Allograft rejection in unmodified recipients is consistently, albeit not universally, associated with a Th1 pattern of immune activation. Moreover, allograft recipients that are treated with tolerizing immunosuppressive regimens often manifest a Th2-type response during the treatment period (13–17). Nonetheless, IL-2-deficient hosts reject allografts despite a strong expression of IL-4 (18), and IL-4-deficient allograft hosts receiving potent immunosuppression can be permanently engrafted (19, 20). Furthermore, attempts to induce permanent engraftment or create a state of allograft tolerance through the administration of long-acting Th2 cytokines (i.e., IL-4Ig and IL-10Ig fusion proteins) or immune deviation via the application of IL-12 antagonists have failed (21, 22). It is puzzling as to why treating allograft recipients with such strategies, which are extremely effective in dampening autoimmunity (6–12), has not proven efficacious in transplantation. Adding to the mystery, the states of neonatal tolerance and “infectious tolerance” to alloantigens can be broken through the administration of anti-IL-4 (23–25).
We have reasoned that T cell-dependent alloimmune and autoimmune responses differ in at least two different and interrelated ways. First, the host response to MHC-mismatched allografts includes responses to directly presented foreign (donor) MHC Ags (i.e., direct Ag presentation), while autoimmunity is characterized by the indirect presentation of autoantigens upon self MHC molecules. Second, the rejection of MHC-incompatible allografts activates more T cell clones than do typical autoimmune responses. We have sought to determine whether these factors lie at the heart of the paradoxical ability of immune deviation to curtail T cell-dependent autoimmunity while failing to blunt T cell-dependent responses to MHC mismatched-allografts.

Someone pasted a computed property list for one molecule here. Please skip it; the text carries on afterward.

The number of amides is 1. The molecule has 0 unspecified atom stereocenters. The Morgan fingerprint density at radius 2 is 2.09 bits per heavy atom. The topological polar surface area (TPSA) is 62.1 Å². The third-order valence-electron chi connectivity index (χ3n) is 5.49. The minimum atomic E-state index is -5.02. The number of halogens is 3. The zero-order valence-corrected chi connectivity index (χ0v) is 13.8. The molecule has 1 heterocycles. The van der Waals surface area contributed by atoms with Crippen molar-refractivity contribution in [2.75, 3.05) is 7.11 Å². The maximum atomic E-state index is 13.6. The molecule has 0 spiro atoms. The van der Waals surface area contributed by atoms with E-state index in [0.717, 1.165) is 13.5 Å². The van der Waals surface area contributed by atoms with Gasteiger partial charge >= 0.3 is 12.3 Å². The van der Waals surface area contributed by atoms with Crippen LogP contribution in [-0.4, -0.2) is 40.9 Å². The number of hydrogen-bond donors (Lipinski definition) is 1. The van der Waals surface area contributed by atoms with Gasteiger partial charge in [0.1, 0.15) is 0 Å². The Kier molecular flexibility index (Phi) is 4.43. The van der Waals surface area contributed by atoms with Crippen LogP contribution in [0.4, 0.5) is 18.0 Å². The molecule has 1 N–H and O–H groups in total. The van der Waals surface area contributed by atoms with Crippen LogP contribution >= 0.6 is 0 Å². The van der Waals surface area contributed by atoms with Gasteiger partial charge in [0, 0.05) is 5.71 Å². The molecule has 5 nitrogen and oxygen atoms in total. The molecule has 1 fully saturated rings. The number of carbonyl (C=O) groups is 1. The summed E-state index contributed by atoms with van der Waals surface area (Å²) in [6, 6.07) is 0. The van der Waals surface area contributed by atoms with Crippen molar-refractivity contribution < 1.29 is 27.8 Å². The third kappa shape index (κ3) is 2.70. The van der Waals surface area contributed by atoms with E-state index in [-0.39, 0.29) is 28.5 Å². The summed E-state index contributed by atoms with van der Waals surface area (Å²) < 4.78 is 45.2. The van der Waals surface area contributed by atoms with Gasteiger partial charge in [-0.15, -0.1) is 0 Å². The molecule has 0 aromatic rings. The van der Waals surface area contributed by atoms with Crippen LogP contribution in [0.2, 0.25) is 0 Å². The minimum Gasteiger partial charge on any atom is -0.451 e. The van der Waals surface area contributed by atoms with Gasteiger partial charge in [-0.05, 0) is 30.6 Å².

A B cell hybridoma producing a depleting rat anti-mouse CD8 (2.43, IgG2a) was purchased from American Type Culture Collection (ATCC, Manassas, VA). Ascites was prepared in nude mice and used in the study. A neutralizing rat anti-mouse IL-12 mAb (C17.15, IgG2a) that recognizes an epitope on the p40 subunit of IL-12 was kindly provided by the Genetic Institute (Cambridge, MA). Rat IgG2a was used as an isotype control Ab.
We obtained 8- to 10-wk-old male B10.BR (H-2k), CBA/ca (H-2k), DBA/2J (H-2d), B10.D2 (H-2d), and B6AF1 (H-2b/k.d) mice from the Jackson Laboratory (Bar Harbor, ME). Male BALB/c (H-2d) mice were purchased from Harlan Sprague-Dawley (Indianapolis, IN). MHC class II-deficient mice (C57BL/6Aβb–/–) were obtained from Taconic (Germantown, NY). All animals were housed under standard conditions.